Pride during a pandemic: why the visibility and connection are always important

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But this year, the pandemic coronavirus retains many of the celebrants around the world.

Since the first steps the official, which took place in New York, Los Angeles and San Francisco in June 1970, Pride has become a global movement. Last year, at least 150 festivals and official events of pride took place in the world.

2019 saw the biggest celebration of the proud history. According to Chris Frederick, the former executive director of NYC Pride, about five million people visited New York to commemorate the 50th anniversary of the police raid on the Stonewall Inn in New York, that sparked the beginning of the gay rights movement in the United States. With more than 150 000 participants from six continents marching in the parade, it took over 12 hours to complete the trail, ” says Frederick.

“This was an experience that was so overwhelming,” he said. “See the world come together for this singular moment has been impressive and has changed the lives. “

Like many pride celebrations have become virtual this year as a result of the guidelines of Covid-19 on the social distancing, the organizers and the activists say that the main mission remains the same: to provide visibility and unit in safe spaces and inclusive.”Whatever it is, it must connect,” says Frederick. “Whether virtually or in person, it is all that is proud Pride. “

Miss Peppermint, artist and activist for the rights of transgender people in New York, agrees. “It is essential to find and search for the community in all ways possible,” she said. “It saves lives. ”

On Saturday, more than 300 million television viewers are expected to connect to a celebration of the pride live of the global chain in continuous, according to the organizers of the event. It will present musical performances and art, as well as of the discourse of activists and world leaders, including the applicant alleged american democrat to the presidency, Joe Biden and canadian Prime minister Justin Trudeau.

The organizers claim that it is the largest of the many events Pride parade which takes place online this year.

To fight for equality

Rights activists in the LGBTQ say that the pride is so important because the pressure of the community for equality is far from over. Be part of the community LGBTQ is still socially stigmatized in many parts of the world. According to ILGA, an international group defending the rights of LGBTQ, homosexuality remains illegal in more than 70 countries.

In Hungary, a new law has forbidden persons to legally change their sex. The lives of transgender people, particularly in rural areas, are in constant danger, ” says Jojó Majercsik, a member of the board of directors and spokesperson of Budapest Pride. “I am very privileged to live here in Budapest,” she said. “I live with my girlfriend in the city centre, but this is not the same thing for people who live outside of Budapest, in particular for a transgender person. It is very difficult. “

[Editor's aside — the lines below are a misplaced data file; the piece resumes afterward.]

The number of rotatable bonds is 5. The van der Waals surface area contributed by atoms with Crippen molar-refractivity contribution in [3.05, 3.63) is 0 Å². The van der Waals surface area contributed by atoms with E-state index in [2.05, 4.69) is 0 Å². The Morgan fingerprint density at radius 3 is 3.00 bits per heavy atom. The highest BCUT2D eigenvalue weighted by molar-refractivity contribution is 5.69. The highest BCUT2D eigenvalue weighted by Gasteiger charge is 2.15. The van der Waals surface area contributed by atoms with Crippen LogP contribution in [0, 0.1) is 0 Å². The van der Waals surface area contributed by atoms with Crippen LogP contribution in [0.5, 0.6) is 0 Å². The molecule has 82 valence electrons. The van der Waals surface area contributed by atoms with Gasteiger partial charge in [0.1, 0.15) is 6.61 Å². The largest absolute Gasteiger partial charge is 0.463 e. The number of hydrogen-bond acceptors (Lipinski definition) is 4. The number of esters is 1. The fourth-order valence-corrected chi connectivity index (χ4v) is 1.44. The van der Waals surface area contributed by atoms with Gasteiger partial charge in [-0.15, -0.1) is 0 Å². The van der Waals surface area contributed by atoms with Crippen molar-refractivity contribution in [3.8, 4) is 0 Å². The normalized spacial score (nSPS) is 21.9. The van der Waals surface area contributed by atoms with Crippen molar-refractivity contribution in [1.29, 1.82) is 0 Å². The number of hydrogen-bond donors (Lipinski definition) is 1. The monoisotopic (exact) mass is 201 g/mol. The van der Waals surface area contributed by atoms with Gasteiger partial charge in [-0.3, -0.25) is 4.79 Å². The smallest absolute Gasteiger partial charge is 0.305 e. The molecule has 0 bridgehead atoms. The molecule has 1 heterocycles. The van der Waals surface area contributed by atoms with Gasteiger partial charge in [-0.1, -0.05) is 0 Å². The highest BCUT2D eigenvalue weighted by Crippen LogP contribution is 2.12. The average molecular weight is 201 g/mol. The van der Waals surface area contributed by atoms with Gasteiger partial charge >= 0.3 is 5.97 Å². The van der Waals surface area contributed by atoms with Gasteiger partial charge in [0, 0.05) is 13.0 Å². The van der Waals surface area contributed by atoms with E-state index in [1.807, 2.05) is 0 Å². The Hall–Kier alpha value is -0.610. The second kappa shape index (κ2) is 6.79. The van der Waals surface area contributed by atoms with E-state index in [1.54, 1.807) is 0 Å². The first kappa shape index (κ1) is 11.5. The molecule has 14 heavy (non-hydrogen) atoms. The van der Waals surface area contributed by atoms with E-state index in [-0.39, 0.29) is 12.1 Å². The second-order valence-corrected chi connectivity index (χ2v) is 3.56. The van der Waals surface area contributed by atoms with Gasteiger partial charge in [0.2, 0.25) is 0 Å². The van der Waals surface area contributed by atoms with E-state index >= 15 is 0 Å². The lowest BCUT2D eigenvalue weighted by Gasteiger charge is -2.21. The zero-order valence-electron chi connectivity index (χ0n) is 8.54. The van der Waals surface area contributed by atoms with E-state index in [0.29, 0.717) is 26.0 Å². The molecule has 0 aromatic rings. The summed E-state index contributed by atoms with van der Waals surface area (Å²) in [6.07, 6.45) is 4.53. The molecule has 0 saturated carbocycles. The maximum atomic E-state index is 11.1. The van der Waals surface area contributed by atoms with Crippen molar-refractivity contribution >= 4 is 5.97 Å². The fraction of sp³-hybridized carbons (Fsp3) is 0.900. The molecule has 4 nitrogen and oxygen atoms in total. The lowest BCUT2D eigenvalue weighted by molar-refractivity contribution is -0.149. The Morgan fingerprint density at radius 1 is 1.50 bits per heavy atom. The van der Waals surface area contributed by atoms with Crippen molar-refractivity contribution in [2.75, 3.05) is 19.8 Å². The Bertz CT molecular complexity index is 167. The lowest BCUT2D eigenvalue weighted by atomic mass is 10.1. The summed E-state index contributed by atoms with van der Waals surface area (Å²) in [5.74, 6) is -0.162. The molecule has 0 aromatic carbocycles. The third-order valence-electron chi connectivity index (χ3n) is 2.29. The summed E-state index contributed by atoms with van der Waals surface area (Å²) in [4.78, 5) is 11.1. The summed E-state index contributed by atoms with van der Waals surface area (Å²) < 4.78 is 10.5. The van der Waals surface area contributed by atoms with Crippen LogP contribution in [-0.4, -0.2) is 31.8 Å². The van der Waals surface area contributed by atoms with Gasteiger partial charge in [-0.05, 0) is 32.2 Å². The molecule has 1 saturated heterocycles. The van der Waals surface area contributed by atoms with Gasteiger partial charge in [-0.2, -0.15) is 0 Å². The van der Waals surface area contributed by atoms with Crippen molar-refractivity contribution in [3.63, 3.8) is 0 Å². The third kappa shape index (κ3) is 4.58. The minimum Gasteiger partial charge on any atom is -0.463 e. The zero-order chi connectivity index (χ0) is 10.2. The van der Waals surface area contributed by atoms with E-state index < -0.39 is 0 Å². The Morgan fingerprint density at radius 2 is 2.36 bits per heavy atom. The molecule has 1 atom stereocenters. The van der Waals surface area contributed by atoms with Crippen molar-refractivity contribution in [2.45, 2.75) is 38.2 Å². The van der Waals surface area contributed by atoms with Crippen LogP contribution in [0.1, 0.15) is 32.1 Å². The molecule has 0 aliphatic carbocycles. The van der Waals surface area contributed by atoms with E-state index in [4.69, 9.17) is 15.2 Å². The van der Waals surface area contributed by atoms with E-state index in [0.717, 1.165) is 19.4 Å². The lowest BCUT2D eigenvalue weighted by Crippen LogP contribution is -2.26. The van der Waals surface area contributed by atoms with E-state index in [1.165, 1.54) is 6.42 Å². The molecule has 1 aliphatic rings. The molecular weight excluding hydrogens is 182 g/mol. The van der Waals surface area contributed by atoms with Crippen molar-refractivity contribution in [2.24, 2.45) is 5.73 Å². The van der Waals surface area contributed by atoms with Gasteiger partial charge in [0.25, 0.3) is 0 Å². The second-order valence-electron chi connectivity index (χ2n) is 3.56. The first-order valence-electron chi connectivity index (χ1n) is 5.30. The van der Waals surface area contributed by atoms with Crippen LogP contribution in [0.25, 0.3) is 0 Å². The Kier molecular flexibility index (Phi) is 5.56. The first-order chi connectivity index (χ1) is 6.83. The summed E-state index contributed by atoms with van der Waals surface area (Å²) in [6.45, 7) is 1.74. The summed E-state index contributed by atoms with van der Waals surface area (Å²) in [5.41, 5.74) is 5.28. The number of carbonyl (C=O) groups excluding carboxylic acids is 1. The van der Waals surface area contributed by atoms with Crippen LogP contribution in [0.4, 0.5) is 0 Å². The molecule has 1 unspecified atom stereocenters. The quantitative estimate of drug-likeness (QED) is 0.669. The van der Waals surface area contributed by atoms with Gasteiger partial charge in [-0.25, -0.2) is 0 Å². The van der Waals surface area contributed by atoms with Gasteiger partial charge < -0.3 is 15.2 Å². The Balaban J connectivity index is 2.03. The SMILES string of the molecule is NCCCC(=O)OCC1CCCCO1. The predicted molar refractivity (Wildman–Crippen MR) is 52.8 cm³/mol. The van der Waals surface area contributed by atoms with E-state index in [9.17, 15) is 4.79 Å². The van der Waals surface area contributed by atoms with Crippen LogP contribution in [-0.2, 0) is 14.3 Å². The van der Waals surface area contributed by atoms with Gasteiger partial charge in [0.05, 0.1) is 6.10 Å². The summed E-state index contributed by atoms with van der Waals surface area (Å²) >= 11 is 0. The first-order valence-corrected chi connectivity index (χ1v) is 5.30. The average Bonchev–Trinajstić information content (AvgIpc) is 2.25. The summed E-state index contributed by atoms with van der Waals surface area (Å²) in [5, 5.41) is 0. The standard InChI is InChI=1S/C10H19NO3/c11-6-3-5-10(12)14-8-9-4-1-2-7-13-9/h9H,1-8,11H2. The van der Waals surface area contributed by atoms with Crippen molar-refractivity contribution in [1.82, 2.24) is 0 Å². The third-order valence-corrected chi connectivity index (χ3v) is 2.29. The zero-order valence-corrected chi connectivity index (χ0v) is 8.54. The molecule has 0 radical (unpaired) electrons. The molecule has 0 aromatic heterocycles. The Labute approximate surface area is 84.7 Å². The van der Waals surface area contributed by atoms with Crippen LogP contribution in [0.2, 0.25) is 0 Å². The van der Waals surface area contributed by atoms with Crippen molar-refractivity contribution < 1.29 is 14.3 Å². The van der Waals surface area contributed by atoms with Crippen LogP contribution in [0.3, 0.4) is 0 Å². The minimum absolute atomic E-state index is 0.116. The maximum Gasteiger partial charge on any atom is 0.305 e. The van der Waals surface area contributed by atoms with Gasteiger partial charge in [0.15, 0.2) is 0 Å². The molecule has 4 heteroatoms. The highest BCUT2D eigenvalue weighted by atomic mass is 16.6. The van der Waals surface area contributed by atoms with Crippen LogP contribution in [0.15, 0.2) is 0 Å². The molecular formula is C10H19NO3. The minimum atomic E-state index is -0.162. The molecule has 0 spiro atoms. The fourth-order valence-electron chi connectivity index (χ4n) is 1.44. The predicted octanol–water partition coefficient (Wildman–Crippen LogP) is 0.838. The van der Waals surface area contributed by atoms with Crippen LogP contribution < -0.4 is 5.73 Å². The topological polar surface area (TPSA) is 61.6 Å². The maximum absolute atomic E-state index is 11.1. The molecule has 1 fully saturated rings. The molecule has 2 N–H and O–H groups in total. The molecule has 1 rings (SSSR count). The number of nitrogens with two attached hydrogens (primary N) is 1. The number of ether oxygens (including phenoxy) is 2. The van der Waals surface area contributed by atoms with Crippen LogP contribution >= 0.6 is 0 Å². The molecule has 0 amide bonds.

Jojó Majercsik, a member of the board of directors and spokesperson of Budapest Pride

The danger persists even in countries where gay marriage has been legalized. According to the project Trans Murder Monitoring, Brazil has recorded 130 murders of trans people and sex different between October 2018 and September 2019. “It is not easy to live as LGBTQ in Brazil “, explains Julio Moreira, coordinator of the pride parade in Rio De Janeiro. The members of the community are yet more victims of discrimination if they are black or poor, ” he said.

Read more: I’m on a mission to empower the transgender community of India

This is why it is imperative to continue to celebrate the pride, even during a pandemic.

“Each time the community LGBTQ is facing a challenge or adversity, this is where we have the chance to shine and create something new,” explains Bodhi Calagna, DJ and artist, 43-year-old who grew up in Dubai and now lives in Denver. , Colorado. Calagna, who prefers the pronoun “they” said that it would have been their first pride as a non-binary openly trans, but they do not see this as a lost opportunity. In fact, “the pride shines even more,” says Calagna.

Carlos Castaño Rodriguez, a member of the Spanish Federation of LGBT, explains that the pride gives to the members of the community who have a platform opportunity to reach those who are facing challenges or are less visible. In this way, “those who have not this privilege may feel less alone,” he says.

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